Oddly Shaped Pegs

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Archive for February 2012

ICITS 2012 — playing with the format

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I am the program chair for this year’s ICITS, the International Conference on Information-Theoretic Security. (The acronym is admittedly a bit of a mouthful. I like “ickets” as the pronunciation. That way, papers at ICITS are “pickets”, talks there are “tickets”, you get the idea.) ICITS will be held in Montreal right before CRYPTO, August 15-17, 2012.

ICITS occupies an interesting spot at the intersection of a few different fields: crypto, information theory, quantum computing and combinatorics. In the past, ICITS has worked like a normal computer science conference: papers are reviewed carefully, papers cannot have appeared at other conferences or journals, etc. However, because ICITS serves several different communities, the format has sometimes cost it good papers: some are lost to more specific or better-known venues in computer science, others are lost because conference “publication” doesn’t fit well with the culture in other fields, etc.

So to try to broaden participation and make the conference more scientifically useful, we’re shaking up the format this year with a two-track submission process. The “conference” track will operate like a traditional conference with the usual review process and published proceedings. The “workshop” track will operate more like an informal workshop, without published proceedings. Submissions to the former track will follow a traditional page-limited format. Submissions to the latter are much more flexible in format (they can range from full papers or to extended abstracts), and may consist of previously published papers or works in progress. For example, the workshop track would be a great place to come present your Crypto/Eurocrypt, QIP or ISIT paper to the other communities that work on info-theoretic security.

You can see the call for papers if you’re curious about the process. But most importantly, get your papers ready for submission! The deadlines are

  • March 12 for the regular track and
  • April 9 for workshop papers.

In addition to the contributed papers we will have a great slate of invited speakers from a broad range of disciplines. And did I mention that the program committee rocks?

Of course, the best part of this is that ICITS will be in Montreal in the summer time. Despite its French character, not all of Montreal goes on vacation in August (in fact, the city does shut down for two weeks, the “construction holidays”, that will be over by the time ICITS hits town). There are festivals, tasty food, nice weather and, for me, lots of friends and family to see.

So submit your papers! And attend!

Written by adamdsmith

February 9, 2012 at 12:05 am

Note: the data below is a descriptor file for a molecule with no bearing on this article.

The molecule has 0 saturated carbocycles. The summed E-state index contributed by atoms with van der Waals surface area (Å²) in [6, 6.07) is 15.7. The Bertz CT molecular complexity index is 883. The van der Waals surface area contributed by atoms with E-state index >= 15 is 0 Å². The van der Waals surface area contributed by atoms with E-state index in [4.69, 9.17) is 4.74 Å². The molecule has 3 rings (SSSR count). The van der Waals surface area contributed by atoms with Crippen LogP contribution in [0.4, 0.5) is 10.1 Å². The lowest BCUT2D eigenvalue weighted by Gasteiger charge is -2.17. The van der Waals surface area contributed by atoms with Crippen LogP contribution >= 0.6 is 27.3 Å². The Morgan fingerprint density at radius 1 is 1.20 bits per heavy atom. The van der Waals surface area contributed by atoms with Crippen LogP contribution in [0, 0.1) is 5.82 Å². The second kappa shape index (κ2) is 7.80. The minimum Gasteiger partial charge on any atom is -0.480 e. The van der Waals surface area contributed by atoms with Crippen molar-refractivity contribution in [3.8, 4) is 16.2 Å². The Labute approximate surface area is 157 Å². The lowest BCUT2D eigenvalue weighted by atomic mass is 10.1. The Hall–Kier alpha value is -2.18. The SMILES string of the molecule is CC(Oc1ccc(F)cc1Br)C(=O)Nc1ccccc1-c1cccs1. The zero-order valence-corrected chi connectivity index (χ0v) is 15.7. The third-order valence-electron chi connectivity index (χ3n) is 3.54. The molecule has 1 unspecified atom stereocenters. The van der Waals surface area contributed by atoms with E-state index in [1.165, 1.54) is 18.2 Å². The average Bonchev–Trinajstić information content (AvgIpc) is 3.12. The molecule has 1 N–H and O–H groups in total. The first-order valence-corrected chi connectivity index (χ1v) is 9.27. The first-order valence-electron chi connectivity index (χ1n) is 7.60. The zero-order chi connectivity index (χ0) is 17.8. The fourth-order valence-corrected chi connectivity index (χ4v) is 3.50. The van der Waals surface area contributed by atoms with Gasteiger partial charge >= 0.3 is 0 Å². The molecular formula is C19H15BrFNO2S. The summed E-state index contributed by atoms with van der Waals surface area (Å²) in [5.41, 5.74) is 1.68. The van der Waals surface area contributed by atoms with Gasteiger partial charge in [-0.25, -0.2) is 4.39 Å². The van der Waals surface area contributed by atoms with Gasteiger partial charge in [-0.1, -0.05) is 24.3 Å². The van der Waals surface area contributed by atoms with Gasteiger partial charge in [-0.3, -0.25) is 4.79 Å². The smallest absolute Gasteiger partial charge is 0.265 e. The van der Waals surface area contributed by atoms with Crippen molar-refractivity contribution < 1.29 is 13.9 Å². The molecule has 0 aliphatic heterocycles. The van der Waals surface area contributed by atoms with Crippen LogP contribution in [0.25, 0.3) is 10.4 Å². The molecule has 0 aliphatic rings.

Postdocs in data privacy at Penn State

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I have been excessively delinquent in posting to this blog for the last little while (ok, two years). But a postdoc announcement is a terrible thing to hide from public view in the current economy.

Postdoctoral positions in statistical, computational and learning-theoretic aspects of data privacy

As part of a joint project between Penn State, CMU and Cornell, we are inviting applications for several postdoctoral positions at Penn State University.

The principal investigators at Penn State are:
Sofya Raskhodnikova,
Aleksandra Slavkovic  and
Adam Smith.

The other principal investigators on this project are:
Stephen Fienberg (CMU) and
John Abowd (Cornell).

We are looking for strong candidates interested in algorithmic, cryptographic, statistical and learning-theoretic aspects of data privacy. Candidates should have a Ph.D. in statistics, computer science or a related field and a strong record of original research. The positions are for one year, extendable to up to three years. The starting date is negotiable.

The project spans a broad range of activities from the exploration of foundational theory to the development of concrete methodology for the social and economic sciences. Postdoctoral fellows may be involved in any of these aspects, depending on their interests and expertise. Extended research visits at CMU and Cornell are possible, though not necessary.

Interested candidates should send a CV and brief research statement, along with the names of three references, to one of the three Penn State investigators (sofya@cse.psu.edu, sesa@stat.psu.edu, asmith@psu.edu). Applications received before February 25, 2012 will receive full consideration. Applications will continue to considered after that date until the position is filled.

Looking for a different postdoc?

In case the opportunity above isn’t your cup of tea, here are some public service tips on where to look for postdoc announcements.

… and that’s pretty much it. The postdoc market, especially in CS, is ridiculously inefficient. That’s partly because many postdocs (like mine) are project specific, and partly because there’s just no good central repository of relevant jobs.

With that in mind, I will mention the postdoc position in the theory of privacy and economics at the University of Pennsylvania. If you really want to do a postdoc on data privacy, and the Penn State/CMU/Cornell position won’t work for you, then talk to Aaron Roth (or Mike Kearns, Sham Kakade or Mallesh Pai).

Written by adamdsmith

February 4, 2012 at 10:43 pm

Posted in Getting Science Done

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